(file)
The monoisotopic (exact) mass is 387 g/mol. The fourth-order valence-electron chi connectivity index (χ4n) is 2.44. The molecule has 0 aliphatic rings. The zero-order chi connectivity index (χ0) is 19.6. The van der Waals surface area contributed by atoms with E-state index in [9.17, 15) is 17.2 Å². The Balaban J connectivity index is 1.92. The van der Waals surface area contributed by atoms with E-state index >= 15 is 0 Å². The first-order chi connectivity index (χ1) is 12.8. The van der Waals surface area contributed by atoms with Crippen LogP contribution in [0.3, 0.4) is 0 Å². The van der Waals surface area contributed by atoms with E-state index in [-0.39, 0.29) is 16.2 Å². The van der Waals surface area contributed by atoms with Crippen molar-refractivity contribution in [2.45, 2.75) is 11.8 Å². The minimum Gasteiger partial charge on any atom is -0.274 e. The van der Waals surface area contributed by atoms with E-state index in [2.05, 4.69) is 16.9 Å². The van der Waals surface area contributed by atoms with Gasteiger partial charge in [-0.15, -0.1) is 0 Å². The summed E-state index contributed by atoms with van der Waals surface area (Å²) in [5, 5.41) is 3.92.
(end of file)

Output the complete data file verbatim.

The monoisotopic (exact) mass is 387 g/mol. The fourth-order valence-electron chi connectivity index (χ4n) is 2.44. The molecule has 0 aliphatic rings. The zero-order chi connectivity index (χ0) is 19.6. The van der Waals surface area contributed by atoms with E-state index in [9.17, 15) is 17.2 Å². The Balaban J connectivity index is 1.92. The van der Waals surface area contributed by atoms with E-state index >= 15 is 0 Å². The first-order chi connectivity index (χ1) is 12.8. The van der Waals surface area contributed by atoms with Crippen LogP contribution in [0.3, 0.4) is 0 Å². The van der Waals surface area contributed by atoms with E-state index in [-0.39, 0.29) is 16.2 Å². The van der Waals surface area contributed by atoms with Crippen molar-refractivity contribution in [2.45, 2.75) is 11.8 Å². The minimum Gasteiger partial charge on any atom is -0.274 e. The van der Waals surface area contributed by atoms with E-state index in [2.05, 4.69) is 16.9 Å². The van der Waals surface area contributed by atoms with Gasteiger partial charge in [-0.15, -0.1) is 0 Å². The summed E-state index contributed by atoms with van der Waals surface area (Å²) in [5, 5.41) is 3.92.